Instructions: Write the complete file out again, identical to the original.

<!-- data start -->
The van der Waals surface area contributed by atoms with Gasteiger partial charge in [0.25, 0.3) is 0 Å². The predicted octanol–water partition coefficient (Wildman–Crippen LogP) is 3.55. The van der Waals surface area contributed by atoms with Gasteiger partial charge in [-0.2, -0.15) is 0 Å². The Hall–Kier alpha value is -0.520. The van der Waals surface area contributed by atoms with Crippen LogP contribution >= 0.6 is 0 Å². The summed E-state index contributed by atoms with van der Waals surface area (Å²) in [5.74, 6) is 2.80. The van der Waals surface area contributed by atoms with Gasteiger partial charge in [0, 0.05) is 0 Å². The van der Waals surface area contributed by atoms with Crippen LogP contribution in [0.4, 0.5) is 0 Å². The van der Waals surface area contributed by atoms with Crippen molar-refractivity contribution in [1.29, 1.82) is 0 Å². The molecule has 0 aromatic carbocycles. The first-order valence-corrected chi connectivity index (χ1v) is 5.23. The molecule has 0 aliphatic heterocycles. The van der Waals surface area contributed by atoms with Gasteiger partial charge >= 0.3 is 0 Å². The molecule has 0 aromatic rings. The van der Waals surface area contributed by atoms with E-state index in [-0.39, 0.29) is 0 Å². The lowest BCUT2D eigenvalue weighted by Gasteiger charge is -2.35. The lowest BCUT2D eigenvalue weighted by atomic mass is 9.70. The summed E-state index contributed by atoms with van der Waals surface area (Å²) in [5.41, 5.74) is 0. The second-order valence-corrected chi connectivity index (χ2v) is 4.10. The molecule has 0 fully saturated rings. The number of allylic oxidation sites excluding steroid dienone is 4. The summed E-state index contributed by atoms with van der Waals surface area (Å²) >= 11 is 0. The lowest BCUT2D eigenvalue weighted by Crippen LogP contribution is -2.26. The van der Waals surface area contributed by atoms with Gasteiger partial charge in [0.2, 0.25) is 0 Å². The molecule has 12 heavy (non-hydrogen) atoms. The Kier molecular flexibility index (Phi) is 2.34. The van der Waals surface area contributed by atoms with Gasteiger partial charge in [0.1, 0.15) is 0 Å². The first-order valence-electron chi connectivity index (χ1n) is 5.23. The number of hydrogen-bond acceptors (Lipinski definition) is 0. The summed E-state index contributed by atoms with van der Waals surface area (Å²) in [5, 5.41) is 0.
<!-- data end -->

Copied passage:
The van der Waals surface area contributed by atoms with Gasteiger partial charge in [0.25, 0.3) is 0 Å². The predicted octanol–water partition coefficient (Wildman–Crippen LogP) is 3.55. The van der Waals surface area contributed by atoms with Gasteiger partial charge in [-0.2, -0.15) is 0 Å². The Hall–Kier alpha value is -0.520. The van der Waals surface area contributed by atoms with Crippen LogP contribution >= 0.6 is 0 Å². The summed E-state index contributed by atoms with van der Waals surface area (Å²) in [5.74, 6) is 2.80. The van der Waals surface area contributed by atoms with Gasteiger partial charge in [0, 0.05) is 0 Å². The van der Waals surface area contributed by atoms with Crippen LogP contribution in [0.4, 0.5) is 0 Å². The van der Waals surface area contributed by atoms with Crippen molar-refractivity contribution in [1.29, 1.82) is 0 Å². The molecule has 0 aromatic carbocycles. The first-order valence-corrected chi connectivity index (χ1v) is 5.23. The molecule has 0 aliphatic heterocycles. The van der Waals surface area contributed by atoms with Gasteiger partial charge >= 0.3 is 0 Å². The molecule has 0 aromatic rings. The van der Waals surface area contributed by atoms with E-state index in [-0.39, 0.29) is 0 Å². The lowest BCUT2D eigenvalue weighted by Gasteiger charge is -2.35. The lowest BCUT2D eigenvalue weighted by atomic mass is 9.70. The summed E-state index contributed by atoms with van der Waals surface area (Å²) in [5.41, 5.74) is 0. The second-order valence-corrected chi connectivity index (χ2v) is 4.10. The molecule has 0 fully saturated rings. The number of allylic oxidation sites excluding steroid dienone is 4. The summed E-state index contributed by atoms with van der Waals surface area (Å²) >= 11 is 0. The lowest BCUT2D eigenvalue weighted by Crippen LogP contribution is -2.26. The van der Waals surface area contributed by atoms with Gasteiger partial charge in [0.2, 0.25) is 0 Å². The molecule has 12 heavy (non-hydrogen) atoms. The Kier molecular flexibility index (Phi) is 2.34. The van der Waals surface area contributed by atoms with Gasteiger partial charge in [0.1, 0.15) is 0 Å². The first-order valence-electron chi connectivity index (χ1n) is 5.23. The number of hydrogen-bond acceptors (Lipinski definition) is 0. The summed E-state index contributed by atoms with van der Waals surface area (Å²) in [5, 5.41) is 0.